The session allowed open brainstorming around specific actions, new approaches and relationships and broader ideas to emerge that needed to change so they could be clustered into thematic groups and explored further. Indeed, during discussions, sensemaking sessions, interviews and deep listening exercises we often heard about the disconnect in how air pollution was perceived: primarily as an environmental or ecological issue, but with its risks and impacts often calculated in terms of economic and public health losses. Such positioning of the issue limited other actors and different municipal departments from taking ownership of air pollution as “their” issue. This hindered cross-sectoral collaboration and at large delayed transition to green economy. The decision after the first design session was to take note of this pattern and focus on strengthening the motivation and speed of action on addressing air quality by broadening the issue to stress health and economic aspects.

Among suggested interventions were eco-urbanism educational programmes for youth, centralized knowledge repositorium on air pollution, interventions related to capacity building and advocacy, studies on effect of pollution to health or its economic impact, mechanisms to incentivize adoption of ESG and other sustainable practices by business, new regulatory frameworks, one specific being on creation of Low Emission Zones, and others. The interventions at large responded to previously identified underlying challenges like air pollution being perceived as an environmental issue only, government officials not being able to see alternative on how the structure of the economy could look like in short or medium term from how it is now​ as well as lack of education and training around data and technology, leading to difficulty in translating analytics into action among other things.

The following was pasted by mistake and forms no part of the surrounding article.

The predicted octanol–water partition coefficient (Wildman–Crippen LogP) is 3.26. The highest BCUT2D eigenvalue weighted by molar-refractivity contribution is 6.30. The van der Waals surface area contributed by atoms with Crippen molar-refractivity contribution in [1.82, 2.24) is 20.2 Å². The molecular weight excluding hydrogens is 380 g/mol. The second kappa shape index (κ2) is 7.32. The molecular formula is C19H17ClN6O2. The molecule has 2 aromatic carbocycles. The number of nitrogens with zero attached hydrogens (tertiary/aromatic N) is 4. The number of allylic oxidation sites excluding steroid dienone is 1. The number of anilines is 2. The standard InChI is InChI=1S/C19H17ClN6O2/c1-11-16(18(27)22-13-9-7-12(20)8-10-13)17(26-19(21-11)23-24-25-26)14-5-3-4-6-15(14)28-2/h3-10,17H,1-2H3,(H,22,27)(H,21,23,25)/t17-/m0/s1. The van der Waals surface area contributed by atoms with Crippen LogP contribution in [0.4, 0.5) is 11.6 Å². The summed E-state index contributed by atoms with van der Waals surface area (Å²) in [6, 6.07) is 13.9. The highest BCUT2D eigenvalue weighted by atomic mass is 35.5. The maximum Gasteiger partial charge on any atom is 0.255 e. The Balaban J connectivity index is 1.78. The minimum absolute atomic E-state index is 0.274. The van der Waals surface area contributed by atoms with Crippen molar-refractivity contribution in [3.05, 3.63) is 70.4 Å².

The second design stage invited experts and actors to collectively review the interventions that we started to cluster around “Health impacts”, “Economic impacts”, “Public awareness”, “Civil servants”, “Multi-actor Collaboration”, “Energy industry”, and “Construction and urban development” themes. It was also an opportunity to also brainstorm again on the list of interventions that would respond to the agreed underlying challenges and strategic focus areas. It was also an exercise to critically review the previously proposed interventions. 

By the third and final stage of the design process, we focused on clusters around “Green Economy”, “Green Urban Development” and “Public health”. Crucially, the aim was to package clusters of interventions that strategically contributed to each other and were multi-lever in nature (e.g working on governance, policy, knowledge, finance). The interventions, often cross-cutting across clusters, were collectively refined into a short and concise list through the comprehensive evaluation of their implementation phases, needed partners and resources, and the willingness of participants to engage in these initiatives during the implementation stage. 

UNDP seeks to amplify local initiatives